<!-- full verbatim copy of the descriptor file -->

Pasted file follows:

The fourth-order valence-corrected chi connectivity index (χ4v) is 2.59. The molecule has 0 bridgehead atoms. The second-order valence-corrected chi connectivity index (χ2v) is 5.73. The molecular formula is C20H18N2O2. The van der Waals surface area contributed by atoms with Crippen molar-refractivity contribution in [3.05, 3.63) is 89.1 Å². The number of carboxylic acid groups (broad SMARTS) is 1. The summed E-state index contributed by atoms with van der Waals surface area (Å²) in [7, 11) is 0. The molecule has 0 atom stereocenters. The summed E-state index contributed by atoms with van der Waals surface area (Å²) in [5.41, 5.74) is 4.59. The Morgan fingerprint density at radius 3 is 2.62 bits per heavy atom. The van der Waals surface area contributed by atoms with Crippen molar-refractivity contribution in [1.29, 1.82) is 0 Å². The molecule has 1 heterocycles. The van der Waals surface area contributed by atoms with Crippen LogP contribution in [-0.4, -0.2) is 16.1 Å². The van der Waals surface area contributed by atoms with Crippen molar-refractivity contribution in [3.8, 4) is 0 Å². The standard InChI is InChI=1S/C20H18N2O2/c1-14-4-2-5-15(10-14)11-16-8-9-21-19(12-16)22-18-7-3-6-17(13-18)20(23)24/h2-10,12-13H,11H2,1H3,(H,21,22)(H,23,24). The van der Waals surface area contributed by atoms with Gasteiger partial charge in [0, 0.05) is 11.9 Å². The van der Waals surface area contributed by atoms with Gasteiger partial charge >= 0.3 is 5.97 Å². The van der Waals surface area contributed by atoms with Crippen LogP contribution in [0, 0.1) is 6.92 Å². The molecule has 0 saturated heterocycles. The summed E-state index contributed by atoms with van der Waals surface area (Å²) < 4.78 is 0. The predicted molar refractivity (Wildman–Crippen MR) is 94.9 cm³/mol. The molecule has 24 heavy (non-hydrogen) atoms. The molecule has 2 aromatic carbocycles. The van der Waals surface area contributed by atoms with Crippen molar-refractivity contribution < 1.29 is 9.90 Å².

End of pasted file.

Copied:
The fourth-order valence-corrected chi connectivity index (χ4v) is 2.59. The molecule has 0 bridgehead atoms. The second-order valence-corrected chi connectivity index (χ2v) is 5.73. The molecular formula is C20H18N2O2. The van der Waals surface area contributed by atoms with Crippen molar-refractivity contribution in [3.05, 3.63) is 89.1 Å². The number of carboxylic acid groups (broad SMARTS) is 1. The summed E-state index contributed by atoms with van der Waals surface area (Å²) in [7, 11) is 0. The molecule has 0 atom stereocenters. The summed E-state index contributed by atoms with van der Waals surface area (Å²) in [5.41, 5.74) is 4.59. The Morgan fingerprint density at radius 3 is 2.62 bits per heavy atom. The van der Waals surface area contributed by atoms with Crippen molar-refractivity contribution in [1.29, 1.82) is 0 Å². The molecule has 1 heterocycles. The van der Waals surface area contributed by atoms with Crippen LogP contribution in [-0.4, -0.2) is 16.1 Å². The van der Waals surface area contributed by atoms with Crippen molar-refractivity contribution in [3.8, 4) is 0 Å². The standard InChI is InChI=1S/C20H18N2O2/c1-14-4-2-5-15(10-14)11-16-8-9-21-19(12-16)22-18-7-3-6-17(13-18)20(23)24/h2-10,12-13H,11H2,1H3,(H,21,22)(H,23,24). The van der Waals surface area contributed by atoms with Gasteiger partial charge in [0, 0.05) is 11.9 Å². The van der Waals surface area contributed by atoms with Gasteiger partial charge >= 0.3 is 5.97 Å². The van der Waals surface area contributed by atoms with Crippen LogP contribution in [0, 0.1) is 6.92 Å². The molecule has 0 saturated heterocycles. The summed E-state index contributed by atoms with van der Waals surface area (Å²) < 4.78 is 0. The predicted molar refractivity (Wildman–Crippen MR) is 94.9 cm³/mol. The molecule has 24 heavy (non-hydrogen) atoms. The molecule has 2 aromatic carbocycles. The van der Waals surface area contributed by atoms with Crippen molar-refractivity contribution < 1.29 is 9.90 Å².